Come and see
HOW IT BEGAN
Day one began back in 1982 with the purchase of The Rising Sun in Frampton Cotterell.
An addition of a traditional wooden floored skittle ally with full bar was added. This has been used for various functions including birthdays, anniversaries and even wedding parties!
The old bar in the main pub was stripped out and a new, still traditional, the bar was put in. lengthening the bar by about 2 metres. This included 3 more hand pumps for real ales, which extended the range from 3 to 6. This increase in ale capacity no doubt lead to us receiving the pub of the year award in 1995
Pub of the year award is given to The Rising Sun. The rising Sun has however been in the ‘Good Beer Guide’ for as long as anyone can remember and the pub goes back to before the 18th Century.
The turn of the Century was a big occasion for everyone on the planet but for The Rising Sun it was refurbishment and renovation time. The kitchen, ladies toilet and the cellar underwent massive construction. The result was a brand new conservatory with 36 covers, a new ladies toilet and a bigger more adaptable kitchen. This not only changed the appearance but allowed us to gain the status of ‘country destination pub’ that is known as today.
2000 – 2007
It was ‘Drink and Observe’ time. This was where most of the knowledge on what Ales are more popular than others. This was an essential experience in the starting of the brewery.
Great Western Brewing Company Ltd was established In April 2007
Kevin and Sandra purchased The Old Bakery in the village of Hambrook, near Bristol. The property, an historic old bake house, dates back to the 1700’s with its own resident ghost (Sydney) !! Restoration work commenced in June 2007 and the property has been transformed into a show-piece brewery with many of its original features restored.
The work began with shot blasting the entire inside of the building, stripping away old paint and rotten plaster. We replaced floors, joists and even the odd wall that had become corrupted.
2007 – September
Once we had the inner structure of the building stable we moved onto fitting the electrics, by this time the glorious English summer had ended, abruptly. When the electric board was about to connect us up when they noticed a cheeky waterfall cascading down the wall. Needless to say it was beer o'clock early that day.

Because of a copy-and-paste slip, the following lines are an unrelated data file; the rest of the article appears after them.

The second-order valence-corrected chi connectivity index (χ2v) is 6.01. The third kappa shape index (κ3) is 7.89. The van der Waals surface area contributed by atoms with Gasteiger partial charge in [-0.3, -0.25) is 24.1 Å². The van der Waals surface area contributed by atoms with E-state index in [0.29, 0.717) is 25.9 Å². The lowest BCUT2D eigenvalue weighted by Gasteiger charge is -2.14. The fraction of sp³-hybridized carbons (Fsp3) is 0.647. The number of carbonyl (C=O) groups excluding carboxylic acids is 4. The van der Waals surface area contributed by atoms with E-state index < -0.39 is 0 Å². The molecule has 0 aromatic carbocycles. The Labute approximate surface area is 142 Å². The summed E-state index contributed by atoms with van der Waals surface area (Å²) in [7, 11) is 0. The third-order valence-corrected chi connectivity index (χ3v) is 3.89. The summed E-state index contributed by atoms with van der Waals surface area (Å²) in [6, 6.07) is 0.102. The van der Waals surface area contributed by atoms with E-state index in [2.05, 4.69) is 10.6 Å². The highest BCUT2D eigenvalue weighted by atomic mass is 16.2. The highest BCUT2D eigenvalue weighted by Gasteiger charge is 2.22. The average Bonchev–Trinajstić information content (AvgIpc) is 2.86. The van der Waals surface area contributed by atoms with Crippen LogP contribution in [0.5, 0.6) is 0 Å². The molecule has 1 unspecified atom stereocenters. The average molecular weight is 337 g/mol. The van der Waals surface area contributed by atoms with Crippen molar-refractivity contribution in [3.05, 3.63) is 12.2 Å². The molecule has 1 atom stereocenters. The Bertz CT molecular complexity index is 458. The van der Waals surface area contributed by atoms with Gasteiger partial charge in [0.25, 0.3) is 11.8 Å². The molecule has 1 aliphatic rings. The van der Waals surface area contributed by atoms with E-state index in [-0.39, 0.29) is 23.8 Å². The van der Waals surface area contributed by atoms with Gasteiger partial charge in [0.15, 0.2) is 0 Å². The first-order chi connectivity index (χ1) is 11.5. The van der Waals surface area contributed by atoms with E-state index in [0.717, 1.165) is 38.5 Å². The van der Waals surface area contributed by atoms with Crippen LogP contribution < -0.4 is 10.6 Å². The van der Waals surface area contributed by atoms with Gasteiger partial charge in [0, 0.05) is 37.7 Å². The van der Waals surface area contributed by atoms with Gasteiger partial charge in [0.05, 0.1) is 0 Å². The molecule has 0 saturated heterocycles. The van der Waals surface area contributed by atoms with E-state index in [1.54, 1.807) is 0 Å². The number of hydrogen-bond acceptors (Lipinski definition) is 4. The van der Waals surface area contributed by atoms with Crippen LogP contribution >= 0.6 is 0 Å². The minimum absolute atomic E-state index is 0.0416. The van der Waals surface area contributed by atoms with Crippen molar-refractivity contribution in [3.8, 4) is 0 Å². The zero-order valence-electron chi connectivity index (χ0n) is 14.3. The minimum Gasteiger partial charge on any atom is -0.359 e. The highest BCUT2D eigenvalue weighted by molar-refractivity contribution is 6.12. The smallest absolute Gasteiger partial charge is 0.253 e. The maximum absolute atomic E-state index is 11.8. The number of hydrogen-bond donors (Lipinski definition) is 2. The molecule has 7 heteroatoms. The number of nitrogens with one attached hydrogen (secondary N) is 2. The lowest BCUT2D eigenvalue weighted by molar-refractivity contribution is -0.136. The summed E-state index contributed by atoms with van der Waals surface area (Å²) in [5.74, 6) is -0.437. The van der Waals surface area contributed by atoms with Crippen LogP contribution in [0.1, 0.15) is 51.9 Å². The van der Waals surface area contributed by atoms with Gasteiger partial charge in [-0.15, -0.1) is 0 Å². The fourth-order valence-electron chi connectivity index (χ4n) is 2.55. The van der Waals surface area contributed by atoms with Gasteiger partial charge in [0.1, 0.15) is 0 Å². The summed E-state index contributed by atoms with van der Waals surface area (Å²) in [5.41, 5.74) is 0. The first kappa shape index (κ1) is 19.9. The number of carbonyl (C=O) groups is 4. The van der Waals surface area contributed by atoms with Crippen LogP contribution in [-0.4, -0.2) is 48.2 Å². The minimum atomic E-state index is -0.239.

2008 – January
With the prospect of brewing commencing very shortly, we needed drainage. This was to become the worst job (in my opinion) that we had to finish before any production of beer could be started. This was mainly due to the fact that the entire building was built on bed rock, not your average concrete, which presented a challenging obstacle.
The work put us back a few months and finally we were able to install our three, 10 barrel fermenting vessels.
2008 – March
Brewing started in March 2008. This by no means meant that the building work was finished.
We had the brewery at a standard where we could heat our brewing liquor, bring the copper to the boil and sterilise our casks. This was all down the fact that we based our heating capabilities on steam. We did our research and found from multiple sources that steam was the most reliable, powerful and controllable way to heat any medium, be it treated water or wort.
The steam comes from our 12000 horsepower boiler, aptly named Hercules.
After a year or so of testing out different malt and hop combinations, we decided to increase our quality control capabilities. We created a dividing wall down the middle of the room that is located towards the back of the brewery. We then insulated, clad and introduced an air to air heater to the room, creating a cool or warm room (depending on what time of the year it is).
This is important because secondary fermentation occurs at anywhere above 10*C, having a room that is below 5*C can stop this from occurring leaving a flat and unconditioned beer. In contrast a very warm room with temperatures of 15*C and above can make the beer very lively creating a large pressure build up inside the cask, sometimes resulting in the odd shive blow-out. 5 gallons of beer on a floor with no drainage can be a very tedious job!
After we had the storage sorted next we had to address the ingredients. Up until this time we had been buying in pre-crushed malted barley. The problem with crushed malt is that the more it is moved before reaching us the more crushed it will become. The only way to get rid of this uncontrollable factor is to crush it ourselves. So we invested in an English made two roller Alan Ruddock malt mill.
The malt mill gave us complete control of the consistency of the grist. This is crucial if we wanted a consistent quality mash. This is obtained by cracking the malt husk open just enough so the starch inside is exposed.
Racking Machine & Cask Cleaner.
Since we started in 2007 consistent quality has been our main objective. The policy is especially important in the racking of the beer from fermenter to cask. A full, clean cask is vital for long-lasting great beer.
We Purchased an automatic cask cleaner with 3 wash cycles. Pre-rinse, Chemical clean and Hot wash.
Next, we bought a racking machine with two peristaltic pumps that meter the beer and finings to the exact filling requirement.
In 2012 we landed a Wetherspoons and Wadworth guest ale position for a few months. this bumped up our production and we needed a bigger capacity. Two new fermenters were added allowing us to be able to brew 5 times a week.